Activities for Seniors

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Keeping your mind and body sharp through activity is important at every age. In the elderly population, however, it’s especially important to keep active to maintain cognitive and physical health, according to several studies. Fortunately, available activities for seniors have expanded beyond chess, bingo, and television.

There are plenty of senior events and games for the elderly that allow older folks to seek adventure and learn something new. We’ve listed some of them below.

Activities seniors can do with limited mobility

Exercise for seniors with limited mobility. Having a disability or decreased mobility doesn’t always mean you can’t exercise. Even seniors with limited mobility can reap those benefits through guided water movements, chair yoga, and seated exercises.

Join a book club. Reading helps seniors stay sharp and creative. Moving one step further by joining a book club allows seniors and caregivers to socialize with others, bond, and share their opinions on literature.

Music therapy. Music therapy has proven effective for not only those suffering from symptoms of chronic diseases, but also for seniors living with depression and sleep disorders. Seniors with a knack for music may even be able to join in, which is a great opportunity to build confidence and exercise creative parts of the brain.

Brain stimulating activities for seniors

Continued education and lectures. Depending on your loved one’s interests, you can research and attend educational lectures and seminars held within your community. Continuing education through academic lectures, courses, and classes helps seniors to stay mentally alert, engaged, and in-touch with present-day happenings.

Art classes. Purchase art supplies for your loved one or sign up for local art classes that both you and your loved one can attend. From watercolors and sketching to clay work and ceramics, opportunities for seniors to make art are plentiful.

Games and puzzles. Games for the elderly are more abundant now than ever before. Both traditional jigsaw puzzles and smartphone games can help stimulate brain activity and increase mental sharpness. The trick is finding the right apps for your phone or tablet—here’s a helpful list.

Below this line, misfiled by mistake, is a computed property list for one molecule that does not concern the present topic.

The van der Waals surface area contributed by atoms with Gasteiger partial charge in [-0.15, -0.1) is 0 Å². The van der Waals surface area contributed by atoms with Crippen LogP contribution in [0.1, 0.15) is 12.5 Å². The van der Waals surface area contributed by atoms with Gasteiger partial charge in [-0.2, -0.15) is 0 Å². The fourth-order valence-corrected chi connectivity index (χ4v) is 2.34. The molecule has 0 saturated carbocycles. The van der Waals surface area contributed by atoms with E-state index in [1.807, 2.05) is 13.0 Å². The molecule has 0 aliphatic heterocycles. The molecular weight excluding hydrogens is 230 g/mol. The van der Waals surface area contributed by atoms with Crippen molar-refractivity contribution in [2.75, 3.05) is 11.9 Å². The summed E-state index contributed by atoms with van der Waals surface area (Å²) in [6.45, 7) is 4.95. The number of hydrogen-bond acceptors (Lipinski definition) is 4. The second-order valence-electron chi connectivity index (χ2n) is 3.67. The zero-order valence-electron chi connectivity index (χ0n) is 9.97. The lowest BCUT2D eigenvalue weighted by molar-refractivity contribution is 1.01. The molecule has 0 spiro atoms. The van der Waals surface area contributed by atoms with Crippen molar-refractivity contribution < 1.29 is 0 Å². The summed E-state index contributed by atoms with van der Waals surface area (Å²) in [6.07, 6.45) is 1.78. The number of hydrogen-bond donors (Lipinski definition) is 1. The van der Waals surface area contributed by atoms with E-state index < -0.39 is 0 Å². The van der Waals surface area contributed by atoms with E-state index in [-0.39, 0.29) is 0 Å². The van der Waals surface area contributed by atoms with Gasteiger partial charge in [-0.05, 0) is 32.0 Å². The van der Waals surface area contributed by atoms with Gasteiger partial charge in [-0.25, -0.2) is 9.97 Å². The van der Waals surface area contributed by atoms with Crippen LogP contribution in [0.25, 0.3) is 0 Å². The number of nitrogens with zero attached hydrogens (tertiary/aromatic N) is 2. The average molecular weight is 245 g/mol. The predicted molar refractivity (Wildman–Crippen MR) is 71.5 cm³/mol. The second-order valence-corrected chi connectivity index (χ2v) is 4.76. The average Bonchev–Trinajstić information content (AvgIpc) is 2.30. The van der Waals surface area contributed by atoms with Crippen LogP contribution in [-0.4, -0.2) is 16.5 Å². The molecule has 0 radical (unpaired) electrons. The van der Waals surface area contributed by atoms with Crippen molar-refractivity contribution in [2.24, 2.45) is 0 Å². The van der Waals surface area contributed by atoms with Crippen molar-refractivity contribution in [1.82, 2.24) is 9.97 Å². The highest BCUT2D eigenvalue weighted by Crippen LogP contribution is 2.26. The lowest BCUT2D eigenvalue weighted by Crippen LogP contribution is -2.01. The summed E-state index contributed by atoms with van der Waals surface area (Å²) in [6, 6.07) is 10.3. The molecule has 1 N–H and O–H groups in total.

Activities seniors can do by themselves

Wii sports. Nintendo’s Wii brings outdoor sports and activity right to your home. Using simple movements and easy-to-learn controls, seniors can interact with the screen to bowl, golf, play tennis, and more.

Garden. Gardening is a relaxing, productive way for seniors and caregivers to spend time. It’s also a perfect excuse to spend more time outdoors, which research shows is beneficial to both mental and physical health.

Get involved in charity work. There are many ways seniors can be involved in the community, even with limitations. Reach out to charities, hospitals, or religious organizations in the area to see how your loved one can get involved.

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The contents of the above article are for informational and educational purposes only. The article is not intended to be a substitute for professional medical advice, diagnosis, or treatment. Always seek the advice of your physician or other qualified clinician with any questions you may have regarding a medical condition or its treatment and do not disregard professional medical advice or delay seeking it because of information published by us.

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